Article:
“Bad back? There’s a back-pain epidemic – Most treatments make things worse – Here’s why and what you can do” (All of which I’ve happened to have been through myself). My comment on an article in New Scientist, all references where not otherwise stated to the author Helen Thomson who’s article presents important research and great actionable advice for us all.

The main article cover text reads:  “Bad back? There’s a back-pain epidemic - Most treatments make things worse – Here’s why and what you can do”
The Cover of ‘New Scientist’ August 31st.

Expertise already in action

 Luckily, for me and many others, there is a lot of expertise in the UK who are already very aware of all of this and the good and the best medical practice has already changed.

 For instance, my consultant was part of a leading group of researchers looking into potential harmful impact to do with chronic pain of seeing your MRI scan on of your back, as “once you start to look for abnormalities, you will find them”. Doctors are then more likely to prescribe painkillers, steroid injections or surgery. Most of us over our life develop minor issues in the spine.

 I’m aware of lots of people who’ve dramatically improved their lifestyles again from necessary interventions, but for the vast majority, the above may not help and may make things worse.

“People say they can tell you what is wrong from a scan. They can’t. It’s not possible”

 There is an interesting point made about evolution and variation in our vertebrae which I won’t go into here.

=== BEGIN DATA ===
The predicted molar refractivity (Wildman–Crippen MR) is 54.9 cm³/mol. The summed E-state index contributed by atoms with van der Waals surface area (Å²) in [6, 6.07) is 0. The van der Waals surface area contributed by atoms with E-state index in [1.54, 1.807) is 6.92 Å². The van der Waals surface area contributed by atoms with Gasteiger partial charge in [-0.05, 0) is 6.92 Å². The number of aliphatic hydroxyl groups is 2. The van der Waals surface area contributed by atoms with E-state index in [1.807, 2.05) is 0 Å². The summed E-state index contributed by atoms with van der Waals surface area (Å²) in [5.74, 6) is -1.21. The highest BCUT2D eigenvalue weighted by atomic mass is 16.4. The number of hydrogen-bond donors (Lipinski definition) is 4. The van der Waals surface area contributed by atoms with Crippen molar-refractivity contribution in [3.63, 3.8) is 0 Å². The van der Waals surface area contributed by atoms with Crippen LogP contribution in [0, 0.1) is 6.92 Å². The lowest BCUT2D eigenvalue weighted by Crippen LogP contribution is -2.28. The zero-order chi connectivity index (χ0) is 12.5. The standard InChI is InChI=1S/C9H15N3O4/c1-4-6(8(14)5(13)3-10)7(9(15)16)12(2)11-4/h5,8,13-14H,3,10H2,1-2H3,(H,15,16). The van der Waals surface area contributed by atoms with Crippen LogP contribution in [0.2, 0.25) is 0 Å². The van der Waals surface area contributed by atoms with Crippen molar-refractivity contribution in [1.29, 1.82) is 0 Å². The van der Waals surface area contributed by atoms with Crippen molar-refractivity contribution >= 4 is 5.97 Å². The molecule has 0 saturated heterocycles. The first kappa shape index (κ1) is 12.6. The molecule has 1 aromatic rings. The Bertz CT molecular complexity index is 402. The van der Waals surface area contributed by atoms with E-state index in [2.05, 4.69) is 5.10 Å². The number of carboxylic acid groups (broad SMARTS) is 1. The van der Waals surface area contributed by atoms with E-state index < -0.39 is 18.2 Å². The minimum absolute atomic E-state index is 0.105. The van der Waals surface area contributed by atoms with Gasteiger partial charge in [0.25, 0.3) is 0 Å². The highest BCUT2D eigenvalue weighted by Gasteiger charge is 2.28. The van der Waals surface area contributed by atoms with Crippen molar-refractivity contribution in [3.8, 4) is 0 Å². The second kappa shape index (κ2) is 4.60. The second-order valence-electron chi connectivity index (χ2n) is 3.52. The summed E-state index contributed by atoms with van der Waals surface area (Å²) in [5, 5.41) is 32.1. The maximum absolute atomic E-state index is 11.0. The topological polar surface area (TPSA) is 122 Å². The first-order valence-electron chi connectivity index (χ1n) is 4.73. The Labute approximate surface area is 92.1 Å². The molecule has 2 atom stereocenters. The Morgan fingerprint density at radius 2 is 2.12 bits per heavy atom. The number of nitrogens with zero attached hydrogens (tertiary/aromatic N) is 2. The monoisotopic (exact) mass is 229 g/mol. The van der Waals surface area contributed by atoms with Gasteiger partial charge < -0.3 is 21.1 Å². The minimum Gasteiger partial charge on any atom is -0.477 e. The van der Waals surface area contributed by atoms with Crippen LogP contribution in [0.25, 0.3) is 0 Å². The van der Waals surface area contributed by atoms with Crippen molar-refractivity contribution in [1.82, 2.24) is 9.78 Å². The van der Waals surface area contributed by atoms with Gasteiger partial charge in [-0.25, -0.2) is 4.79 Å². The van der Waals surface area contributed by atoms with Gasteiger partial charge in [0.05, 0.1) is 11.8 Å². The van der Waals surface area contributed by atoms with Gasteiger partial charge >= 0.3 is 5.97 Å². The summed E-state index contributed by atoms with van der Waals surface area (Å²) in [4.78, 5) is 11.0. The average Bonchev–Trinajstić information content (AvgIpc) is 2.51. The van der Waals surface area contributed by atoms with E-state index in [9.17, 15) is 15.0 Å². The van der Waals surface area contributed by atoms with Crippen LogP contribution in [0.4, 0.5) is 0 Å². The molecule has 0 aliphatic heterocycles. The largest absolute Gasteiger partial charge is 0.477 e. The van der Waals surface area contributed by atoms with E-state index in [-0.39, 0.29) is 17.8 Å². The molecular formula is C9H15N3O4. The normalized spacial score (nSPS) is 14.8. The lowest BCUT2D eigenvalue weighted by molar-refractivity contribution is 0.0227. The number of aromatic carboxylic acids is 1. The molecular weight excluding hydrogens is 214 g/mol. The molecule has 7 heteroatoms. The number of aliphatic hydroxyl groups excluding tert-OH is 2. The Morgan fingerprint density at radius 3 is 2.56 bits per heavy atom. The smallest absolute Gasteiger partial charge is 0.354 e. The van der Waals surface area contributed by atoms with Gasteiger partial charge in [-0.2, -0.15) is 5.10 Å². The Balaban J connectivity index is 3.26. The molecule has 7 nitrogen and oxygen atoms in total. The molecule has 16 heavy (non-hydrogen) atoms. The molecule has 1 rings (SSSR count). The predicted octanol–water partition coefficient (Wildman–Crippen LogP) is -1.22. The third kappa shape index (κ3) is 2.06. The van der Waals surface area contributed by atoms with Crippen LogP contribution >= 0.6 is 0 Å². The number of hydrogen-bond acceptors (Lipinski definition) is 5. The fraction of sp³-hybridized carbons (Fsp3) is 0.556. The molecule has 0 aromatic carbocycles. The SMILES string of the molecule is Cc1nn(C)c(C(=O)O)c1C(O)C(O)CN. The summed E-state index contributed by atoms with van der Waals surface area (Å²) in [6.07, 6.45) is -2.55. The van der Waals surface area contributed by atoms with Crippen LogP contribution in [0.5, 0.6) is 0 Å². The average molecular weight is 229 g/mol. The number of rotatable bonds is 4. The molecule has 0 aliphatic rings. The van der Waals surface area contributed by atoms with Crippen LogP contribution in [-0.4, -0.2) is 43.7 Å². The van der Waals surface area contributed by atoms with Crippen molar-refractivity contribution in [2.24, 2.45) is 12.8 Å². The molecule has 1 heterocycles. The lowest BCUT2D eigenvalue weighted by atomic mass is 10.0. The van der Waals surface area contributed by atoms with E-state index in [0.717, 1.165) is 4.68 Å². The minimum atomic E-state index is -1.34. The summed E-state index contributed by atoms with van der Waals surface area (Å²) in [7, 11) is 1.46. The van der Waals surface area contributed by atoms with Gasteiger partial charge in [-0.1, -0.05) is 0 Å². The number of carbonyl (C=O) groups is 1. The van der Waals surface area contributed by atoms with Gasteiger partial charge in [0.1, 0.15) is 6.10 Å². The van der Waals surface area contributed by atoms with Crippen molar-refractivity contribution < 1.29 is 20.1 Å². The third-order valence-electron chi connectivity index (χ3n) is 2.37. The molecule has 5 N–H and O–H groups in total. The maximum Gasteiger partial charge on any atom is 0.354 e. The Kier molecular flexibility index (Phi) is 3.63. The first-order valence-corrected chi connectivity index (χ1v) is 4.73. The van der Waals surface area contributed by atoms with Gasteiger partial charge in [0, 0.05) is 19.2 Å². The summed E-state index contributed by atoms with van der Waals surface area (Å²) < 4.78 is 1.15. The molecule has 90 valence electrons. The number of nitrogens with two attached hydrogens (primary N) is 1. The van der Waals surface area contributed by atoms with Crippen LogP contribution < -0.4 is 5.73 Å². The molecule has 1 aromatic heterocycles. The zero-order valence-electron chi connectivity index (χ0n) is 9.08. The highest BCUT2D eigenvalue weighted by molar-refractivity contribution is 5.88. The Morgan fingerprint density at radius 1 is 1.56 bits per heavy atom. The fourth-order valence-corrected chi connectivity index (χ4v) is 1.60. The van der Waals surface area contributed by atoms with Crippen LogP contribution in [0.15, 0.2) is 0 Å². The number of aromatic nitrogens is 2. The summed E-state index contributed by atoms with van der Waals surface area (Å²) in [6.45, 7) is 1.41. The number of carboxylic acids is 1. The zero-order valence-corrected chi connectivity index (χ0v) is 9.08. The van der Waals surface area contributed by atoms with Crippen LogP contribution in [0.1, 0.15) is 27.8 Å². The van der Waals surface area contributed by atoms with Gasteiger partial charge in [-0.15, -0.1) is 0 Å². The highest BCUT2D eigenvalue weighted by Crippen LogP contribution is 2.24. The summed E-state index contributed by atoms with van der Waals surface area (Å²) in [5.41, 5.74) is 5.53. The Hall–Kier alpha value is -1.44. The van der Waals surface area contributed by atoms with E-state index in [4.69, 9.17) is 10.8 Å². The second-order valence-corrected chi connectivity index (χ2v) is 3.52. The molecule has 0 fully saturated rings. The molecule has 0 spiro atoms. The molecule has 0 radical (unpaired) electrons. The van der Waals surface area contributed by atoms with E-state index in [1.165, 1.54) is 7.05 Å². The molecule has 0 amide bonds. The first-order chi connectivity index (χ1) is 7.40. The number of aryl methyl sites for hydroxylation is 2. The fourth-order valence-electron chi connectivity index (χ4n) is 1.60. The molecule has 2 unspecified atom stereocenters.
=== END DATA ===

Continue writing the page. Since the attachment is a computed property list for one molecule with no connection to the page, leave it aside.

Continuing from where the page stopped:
New Scientist website link below:

 There is also a lot in the article about lifestyle factors which now “cost the US $635 billion per year in medical bills and productivity”.

 “Backache can also be caused by accidents, sports injuries or a congenital disorder, but lifestyle factors such as obesity and smoking are the biggest problem as a society…being overweight places greater mechanical strain on the back and decreases mobility, a precursor to disc deterioration. Smoking probably increases risk due to the clogging of arteries and reduced blood supply to the spine.”

 “Most people fall under the category of ‘non-specific back pain’ which usually improves in a matter of days or weeks”

The graph title reads: Disability related to lower back pain has increased dramatically around the world in the past few decades.
A graph showing ‘Disability-adjusted life years’ with Age group.  
The biggest aspect I believe the article points to is the increase in hours seated and office work culture, along with obesity and smoking.

 Dr. McGill (I’ve read and apply things daily from his book) talks about there being no such thing as non-specific as there is always a mechanical reason. He explains superbly all the notions of back-hygiene.

Back pain Research and advice

 Pain is discussed in detail, specifically the signals and messages sent from the brain.

 “Not all pain is bad – It is key to our survival… But chronic pain serves no purpose and can seriously harm our health”

 Often there is no identifiable mechanical explanation.

 “It isn’t necessary to stimulate these cells to feel pain, nor is their activity always directly related to our experience of discomfort.”

 I’ll jump in here with some personal examples:

 I overcame a L4/5 nerve end compression due to a tiny disc fragment, the instance of which could have been an aggressive surfing wipeout in hyperextension, but was likely set up from an accumulation of ‘niggles’ in that area over time, from rowing competing nationally over 12 years total, surfing and my time Pro-Windsurfing (with not enough S&C at that time!!) On one day I’d warm-up and then get on the rowing machine, with an anticipation that I might not be in the best place that day and I’ll feel pain.